This is the third talk I’ve found worthy of publishing in the Awesome Talks series. Enjoy Simon Wardley’s Researcher, Leading Edge Forum, keynote from KubeCon + CloudNativeCon Europe 2018 called «Crossing the River by Feeling the Stones».

Simon’s presentation technique, flair and master of language is flat out impressive — and fun!

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If you boot your ESXi hosts from SD-cards or USB you might have run into this issue. Suddenly your host(s) displays the following under events: «Bootbank cannot be found at path ‘/bootbank’.»

Usually this means that the boot device has been corrupted somehow, either due to a device failure or other issues. Normally the host continues to run, until it’s rebooted that is…

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This guest post by Bjørn Anders Jørgensen, Senior Systems Consultant Basefarm, first appeared on LinkedIn.

Before you start on this rather long post, have a go at part #1:

 tl;dr

This is a long read. To get to the juicy part on how Intel potentially shipped pre-release microcode to partners, skip to section 3. The short, short version is that the official Intel microcode update contains newer microcode for Skylake-SP and Kaby Lake/Coffe Lake than what currently is shipping from VMware/HPE/DellEMC etc.

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This guest post by Bjørn Anders Jørgensen, Senior Systems Consultant Basefarm, first appeared on LinkedIn.

Disclaimer: This is a report based on current development as of 7. January, the situation is changing by the hour so read this opinion piece with that in hindsight.

Unless you have been living under a rock for the last week you will know by now that there is a universal design flaw in most modern microprocessors, leaving them vulnerable to a serious information disclosure problem that requires updates to all operating systems and processors.

If you are not familiar with the issue, start here: Meltdown and Spectre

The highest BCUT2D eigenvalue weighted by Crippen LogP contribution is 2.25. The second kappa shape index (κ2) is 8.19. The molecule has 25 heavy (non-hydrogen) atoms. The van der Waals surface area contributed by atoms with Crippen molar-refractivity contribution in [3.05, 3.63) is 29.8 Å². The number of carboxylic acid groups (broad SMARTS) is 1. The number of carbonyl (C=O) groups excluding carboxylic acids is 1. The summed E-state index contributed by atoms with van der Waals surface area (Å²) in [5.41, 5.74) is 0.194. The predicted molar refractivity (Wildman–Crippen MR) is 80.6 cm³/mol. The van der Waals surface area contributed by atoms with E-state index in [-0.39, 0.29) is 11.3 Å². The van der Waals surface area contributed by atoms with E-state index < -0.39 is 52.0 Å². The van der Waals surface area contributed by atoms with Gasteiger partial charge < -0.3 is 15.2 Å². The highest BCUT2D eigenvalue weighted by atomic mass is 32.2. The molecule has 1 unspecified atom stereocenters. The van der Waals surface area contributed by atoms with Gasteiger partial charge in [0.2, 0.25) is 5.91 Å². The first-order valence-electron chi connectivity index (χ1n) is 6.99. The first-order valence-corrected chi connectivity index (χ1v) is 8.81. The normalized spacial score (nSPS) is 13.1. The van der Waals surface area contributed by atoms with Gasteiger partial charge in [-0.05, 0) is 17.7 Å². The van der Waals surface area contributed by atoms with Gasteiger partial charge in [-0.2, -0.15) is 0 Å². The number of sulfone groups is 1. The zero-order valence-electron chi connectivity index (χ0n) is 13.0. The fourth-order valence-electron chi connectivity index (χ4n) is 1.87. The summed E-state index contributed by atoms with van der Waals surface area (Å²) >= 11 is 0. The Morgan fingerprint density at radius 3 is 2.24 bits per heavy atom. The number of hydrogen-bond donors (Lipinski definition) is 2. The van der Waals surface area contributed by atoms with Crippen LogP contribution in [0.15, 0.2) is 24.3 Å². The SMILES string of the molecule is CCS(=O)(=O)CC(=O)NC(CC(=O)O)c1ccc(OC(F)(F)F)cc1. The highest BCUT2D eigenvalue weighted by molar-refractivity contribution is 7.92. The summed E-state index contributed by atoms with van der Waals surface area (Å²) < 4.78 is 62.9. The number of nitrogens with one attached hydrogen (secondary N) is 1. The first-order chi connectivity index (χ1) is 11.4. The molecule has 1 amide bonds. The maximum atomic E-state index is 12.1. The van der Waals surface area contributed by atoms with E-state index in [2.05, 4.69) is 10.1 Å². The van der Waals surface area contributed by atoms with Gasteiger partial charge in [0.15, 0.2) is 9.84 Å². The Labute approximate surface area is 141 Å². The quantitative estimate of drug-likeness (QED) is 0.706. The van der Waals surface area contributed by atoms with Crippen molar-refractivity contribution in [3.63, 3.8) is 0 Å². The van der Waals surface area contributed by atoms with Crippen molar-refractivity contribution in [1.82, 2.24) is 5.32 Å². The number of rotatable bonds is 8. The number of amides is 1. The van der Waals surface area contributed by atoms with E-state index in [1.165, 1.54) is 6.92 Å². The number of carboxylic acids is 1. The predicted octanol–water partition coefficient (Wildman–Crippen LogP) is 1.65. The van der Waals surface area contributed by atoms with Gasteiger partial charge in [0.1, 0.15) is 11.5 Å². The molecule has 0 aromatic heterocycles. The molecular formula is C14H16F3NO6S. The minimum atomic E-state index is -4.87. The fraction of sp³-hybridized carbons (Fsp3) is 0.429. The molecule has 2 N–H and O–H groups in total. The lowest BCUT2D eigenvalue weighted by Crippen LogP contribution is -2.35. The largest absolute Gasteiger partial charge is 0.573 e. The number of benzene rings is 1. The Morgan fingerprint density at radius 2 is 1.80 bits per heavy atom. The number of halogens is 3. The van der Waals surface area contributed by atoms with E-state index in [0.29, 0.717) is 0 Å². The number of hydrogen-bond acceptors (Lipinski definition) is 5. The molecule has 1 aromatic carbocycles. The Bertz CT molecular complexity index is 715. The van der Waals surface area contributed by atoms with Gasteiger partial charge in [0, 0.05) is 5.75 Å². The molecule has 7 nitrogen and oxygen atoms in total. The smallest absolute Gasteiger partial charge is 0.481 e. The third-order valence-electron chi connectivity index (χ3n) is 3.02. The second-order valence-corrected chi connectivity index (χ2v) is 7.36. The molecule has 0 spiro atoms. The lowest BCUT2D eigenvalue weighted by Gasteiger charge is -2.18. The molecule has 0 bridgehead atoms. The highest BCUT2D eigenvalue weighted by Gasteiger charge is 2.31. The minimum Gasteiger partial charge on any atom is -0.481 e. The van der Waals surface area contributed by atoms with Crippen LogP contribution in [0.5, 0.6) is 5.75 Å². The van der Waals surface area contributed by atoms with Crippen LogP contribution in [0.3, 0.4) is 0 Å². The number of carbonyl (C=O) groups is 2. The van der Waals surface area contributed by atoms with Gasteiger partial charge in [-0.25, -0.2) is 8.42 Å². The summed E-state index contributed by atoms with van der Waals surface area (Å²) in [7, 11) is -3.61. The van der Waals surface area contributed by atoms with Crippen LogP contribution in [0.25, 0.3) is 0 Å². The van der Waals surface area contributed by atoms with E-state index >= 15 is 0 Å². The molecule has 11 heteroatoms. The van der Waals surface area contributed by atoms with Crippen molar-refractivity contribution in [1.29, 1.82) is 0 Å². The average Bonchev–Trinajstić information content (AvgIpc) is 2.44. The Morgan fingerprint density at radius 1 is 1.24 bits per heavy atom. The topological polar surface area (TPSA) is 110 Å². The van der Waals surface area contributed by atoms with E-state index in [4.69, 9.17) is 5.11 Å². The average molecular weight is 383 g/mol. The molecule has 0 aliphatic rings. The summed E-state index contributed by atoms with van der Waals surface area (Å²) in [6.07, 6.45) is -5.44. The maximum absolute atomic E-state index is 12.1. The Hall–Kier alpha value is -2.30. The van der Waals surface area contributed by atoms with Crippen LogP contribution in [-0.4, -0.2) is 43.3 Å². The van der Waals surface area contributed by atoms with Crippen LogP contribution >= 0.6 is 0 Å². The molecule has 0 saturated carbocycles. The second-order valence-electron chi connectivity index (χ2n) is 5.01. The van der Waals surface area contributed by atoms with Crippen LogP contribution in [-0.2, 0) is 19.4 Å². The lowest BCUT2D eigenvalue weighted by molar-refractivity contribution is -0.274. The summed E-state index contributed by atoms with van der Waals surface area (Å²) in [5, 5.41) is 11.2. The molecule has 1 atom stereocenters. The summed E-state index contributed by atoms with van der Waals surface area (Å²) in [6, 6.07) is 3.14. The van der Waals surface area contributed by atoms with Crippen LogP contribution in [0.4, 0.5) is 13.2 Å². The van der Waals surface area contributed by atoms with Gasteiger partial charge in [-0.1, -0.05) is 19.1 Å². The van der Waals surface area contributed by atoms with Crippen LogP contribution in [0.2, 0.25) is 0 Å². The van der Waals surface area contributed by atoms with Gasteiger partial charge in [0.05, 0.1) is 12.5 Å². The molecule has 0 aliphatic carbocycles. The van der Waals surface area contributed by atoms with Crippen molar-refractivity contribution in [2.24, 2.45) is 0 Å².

Jan Wildeboer also has a comprehensive timeline: How we got to #Spectre and #Meltdown A Timeline

The issue has been known by Intel at least since June, and has been under embargo while everyone has been hammering out code to mitigate the threat and be ready when the embargo was lifted.

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Evaluating 2017

2017 Review

Keeping up with tradition (you thought I was going to say Kardashians there, didn’t you?), it’s time to evaluate 2017.

My list of goals for 2017 and the verdict is as follows:

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My good friends, and fellow VMUGgers, in Denmark is once again arranging the largest VMUG event in the Nordics in January 2018.

The Nordic VMUG Conference promises to be just as awesome as previous versions, just have a look at this speaker list:

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This is the second recorded talk published in the Awesome Talks series. This time it’s Scott Hanselman’s »It’s not what you read, it’s what you ignore» talk from Dev Day in Kraków way back in 2012.

This isn’t a technical talk, it’s originally geared towards developers but Scott’s message should resonate with everyone in the tech field. In general, it’s about how you can deal with large amounts of information. Lot’s of great takeaways here!

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macOS: Vanilla

Small, unobtrusive and easy to use. That’s a pretty good description for a macOS utility I recently discovered: Vanilla (non-affiliate link).

Simply put, this little gem let’s you hide any or all menu bar icons in macOS, while still keeping them easily accessible behind a small arrow:

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This is the first post, in what hopefully will turn into a series of posts, highlighting awesome talks that are freely available. There is a lot of great content out there, both inspirational and funny, and I’ll try to publish my favorites when I find them.

So here is the first one!

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Warning: Shameless self promotion ahead!

November 30th I’ll be joining Martin Plesner-Jacobsen from Veeam for a Live Webinar: _Veeam integration with VMware vSAN, vSphere tags and SPBM policies. _

Now that’s a lot of goodies in one place!

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